On a cold, stormy night just after Samhain in 2002, there came a knock at our door. The door was at the end of a long, dirt driveway, which was at the end of a long, mountain road in rural Maine. So if you came to it, you meant to be there. I was cleaning up after a Halloween party, and Sean was in town working late. So I was surprised to find our neighbors' son-in-law, covered in falling snow, holding the most emaciated cat I had ever seen. He knew we had cats, he said, and he had found this one on the road nearby. Was it ours?
At this, the cat leaped from his arms, raced behind my heels and sat down, looking up at him. It's worth noting that our beloved Angus, a cat we had lost a year before, used to do this all the time when she wanted my protection for some...more
This morning, our beloved cat Samantha went to be with Bast. She was seventeen and frail with end-stage kidney disease. For the veterinarians among my friends, her blood count was 10, and her eyes and gums were white. For the non-veterinarians, this means her kidneys had stopped producing erythropoetin, a hormone that tells the bone marrow to produce red blood cells. She had also begun to smell slightly toxic in spite of her sub-q fluids, and she was weak and sick. The only thing I could get her to eat was tuna. If we had waited any longer to end her life, she almost certainly would have gone into respiratory distress and begun developing ulcers in her mouth and esophagus. There is no recovery when kidneys fail in cats, and it's a hard, ugly death.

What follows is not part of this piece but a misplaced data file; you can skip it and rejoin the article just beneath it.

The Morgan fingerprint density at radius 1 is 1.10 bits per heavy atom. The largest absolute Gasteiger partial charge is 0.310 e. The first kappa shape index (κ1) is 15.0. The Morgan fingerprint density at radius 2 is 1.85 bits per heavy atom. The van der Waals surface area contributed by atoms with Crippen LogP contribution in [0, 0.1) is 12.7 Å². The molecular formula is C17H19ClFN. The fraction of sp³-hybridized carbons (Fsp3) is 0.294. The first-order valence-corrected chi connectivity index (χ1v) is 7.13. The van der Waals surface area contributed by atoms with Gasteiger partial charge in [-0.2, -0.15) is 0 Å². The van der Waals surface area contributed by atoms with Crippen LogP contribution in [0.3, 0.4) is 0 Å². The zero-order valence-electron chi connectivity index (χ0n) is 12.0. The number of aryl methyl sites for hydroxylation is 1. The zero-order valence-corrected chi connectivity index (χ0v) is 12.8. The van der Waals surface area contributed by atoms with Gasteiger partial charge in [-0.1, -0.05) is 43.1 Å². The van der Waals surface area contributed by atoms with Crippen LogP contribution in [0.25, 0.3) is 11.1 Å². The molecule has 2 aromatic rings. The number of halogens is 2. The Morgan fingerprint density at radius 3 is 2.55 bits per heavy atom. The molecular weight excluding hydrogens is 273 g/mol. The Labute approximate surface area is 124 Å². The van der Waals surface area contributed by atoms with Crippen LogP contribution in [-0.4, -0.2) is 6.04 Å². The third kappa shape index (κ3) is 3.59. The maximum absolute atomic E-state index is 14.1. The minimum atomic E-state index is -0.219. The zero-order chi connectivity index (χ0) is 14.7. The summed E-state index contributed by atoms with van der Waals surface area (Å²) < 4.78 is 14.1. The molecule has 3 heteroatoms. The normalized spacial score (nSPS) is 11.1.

But I'm being clinical. Let me tell you about Sam.
She was born in my apartment during a 1994 eclipse and would have died of her mother China's neglect if my ex-husband hadn't fed her warm milk and massaged her little body...more
I've read a number of blog entries in the last week about today's remembrance of the September 11th attacks. A few have rightly commented that in some respects, the media's spin of the ceremony would seek to supplant our own, natural grief.
However, I'm grateful for the news today, because 2001 was the beginning of a dark time for my husband and me. In particular, the events of September 11th that year occurred atop a pair of personal tragedies that made it hard for me to connect with the greater tragedy of the terror attacks. I went numb. I shut it out. I focused on what I could solve; the problems in my own life.
I've always felt badly about that, because I wanted to grieve then, and I still do. But it gets harder, the farther it passes from the present, to mourn that day and what came after. I've promised myself that someday I'll go to the new 9/11 memorial in a good suit and sit for awhile, and find out what my own, natural grief actually feels like....more